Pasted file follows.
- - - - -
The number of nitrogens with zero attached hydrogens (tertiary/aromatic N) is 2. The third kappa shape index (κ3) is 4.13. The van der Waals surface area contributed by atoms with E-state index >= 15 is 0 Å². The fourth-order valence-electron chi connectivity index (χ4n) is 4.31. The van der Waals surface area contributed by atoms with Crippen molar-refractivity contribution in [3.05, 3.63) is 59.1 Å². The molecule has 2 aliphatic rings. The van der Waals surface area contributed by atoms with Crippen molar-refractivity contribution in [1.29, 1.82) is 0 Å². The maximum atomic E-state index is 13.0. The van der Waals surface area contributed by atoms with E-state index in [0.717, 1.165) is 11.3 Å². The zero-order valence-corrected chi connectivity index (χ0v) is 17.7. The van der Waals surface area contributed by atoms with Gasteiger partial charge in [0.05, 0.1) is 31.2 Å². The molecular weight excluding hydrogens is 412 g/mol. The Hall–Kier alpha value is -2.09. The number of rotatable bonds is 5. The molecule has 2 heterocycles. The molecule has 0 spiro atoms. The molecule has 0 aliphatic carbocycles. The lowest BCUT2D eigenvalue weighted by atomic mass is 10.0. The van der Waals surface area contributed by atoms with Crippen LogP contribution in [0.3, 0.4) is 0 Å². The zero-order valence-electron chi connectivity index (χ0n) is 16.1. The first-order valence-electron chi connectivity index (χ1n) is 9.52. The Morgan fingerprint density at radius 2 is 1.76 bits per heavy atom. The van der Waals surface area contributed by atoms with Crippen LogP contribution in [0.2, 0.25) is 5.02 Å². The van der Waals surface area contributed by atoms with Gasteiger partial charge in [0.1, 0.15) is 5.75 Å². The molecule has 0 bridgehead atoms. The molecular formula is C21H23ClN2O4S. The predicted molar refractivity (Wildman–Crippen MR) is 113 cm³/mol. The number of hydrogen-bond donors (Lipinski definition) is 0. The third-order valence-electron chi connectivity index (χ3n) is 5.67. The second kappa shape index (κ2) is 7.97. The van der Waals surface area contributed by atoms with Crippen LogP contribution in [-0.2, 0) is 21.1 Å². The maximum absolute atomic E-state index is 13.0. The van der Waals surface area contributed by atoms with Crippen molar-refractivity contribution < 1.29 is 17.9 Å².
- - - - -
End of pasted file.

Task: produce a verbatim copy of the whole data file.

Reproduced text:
The number of nitrogens with zero attached hydrogens (tertiary/aromatic N) is 2. The third kappa shape index (κ3) is 4.13. The van der Waals surface area contributed by atoms with E-state index >= 15 is 0 Å². The fourth-order valence-electron chi connectivity index (χ4n) is 4.31. The van der Waals surface area contributed by atoms with Crippen molar-refractivity contribution in [3.05, 3.63) is 59.1 Å². The molecule has 2 aliphatic rings. The van der Waals surface area contributed by atoms with Crippen molar-refractivity contribution in [1.29, 1.82) is 0 Å². The maximum atomic E-state index is 13.0. The van der Waals surface area contributed by atoms with E-state index in [0.717, 1.165) is 11.3 Å². The zero-order valence-corrected chi connectivity index (χ0v) is 17.7. The van der Waals surface area contributed by atoms with Gasteiger partial charge in [0.05, 0.1) is 31.2 Å². The molecular weight excluding hydrogens is 412 g/mol. The Hall–Kier alpha value is -2.09. The number of rotatable bonds is 5. The molecule has 2 heterocycles. The molecule has 0 spiro atoms. The molecule has 0 aliphatic carbocycles. The lowest BCUT2D eigenvalue weighted by atomic mass is 10.0. The van der Waals surface area contributed by atoms with Crippen LogP contribution in [0.3, 0.4) is 0 Å². The zero-order valence-electron chi connectivity index (χ0n) is 16.1. The first-order valence-electron chi connectivity index (χ1n) is 9.52. The Morgan fingerprint density at radius 2 is 1.76 bits per heavy atom. The van der Waals surface area contributed by atoms with Crippen LogP contribution in [0.2, 0.25) is 5.02 Å². The van der Waals surface area contributed by atoms with Gasteiger partial charge in [0.1, 0.15) is 5.75 Å². The molecule has 0 bridgehead atoms. The molecular formula is C21H23ClN2O4S. The predicted molar refractivity (Wildman–Crippen MR) is 113 cm³/mol. The number of hydrogen-bond donors (Lipinski definition) is 0. The third-order valence-electron chi connectivity index (χ3n) is 5.67. The second kappa shape index (κ2) is 7.97. The van der Waals surface area contributed by atoms with Crippen LogP contribution in [-0.2, 0) is 21.1 Å². The maximum absolute atomic E-state index is 13.0. The van der Waals surface area contributed by atoms with Crippen molar-refractivity contribution < 1.29 is 17.9 Å².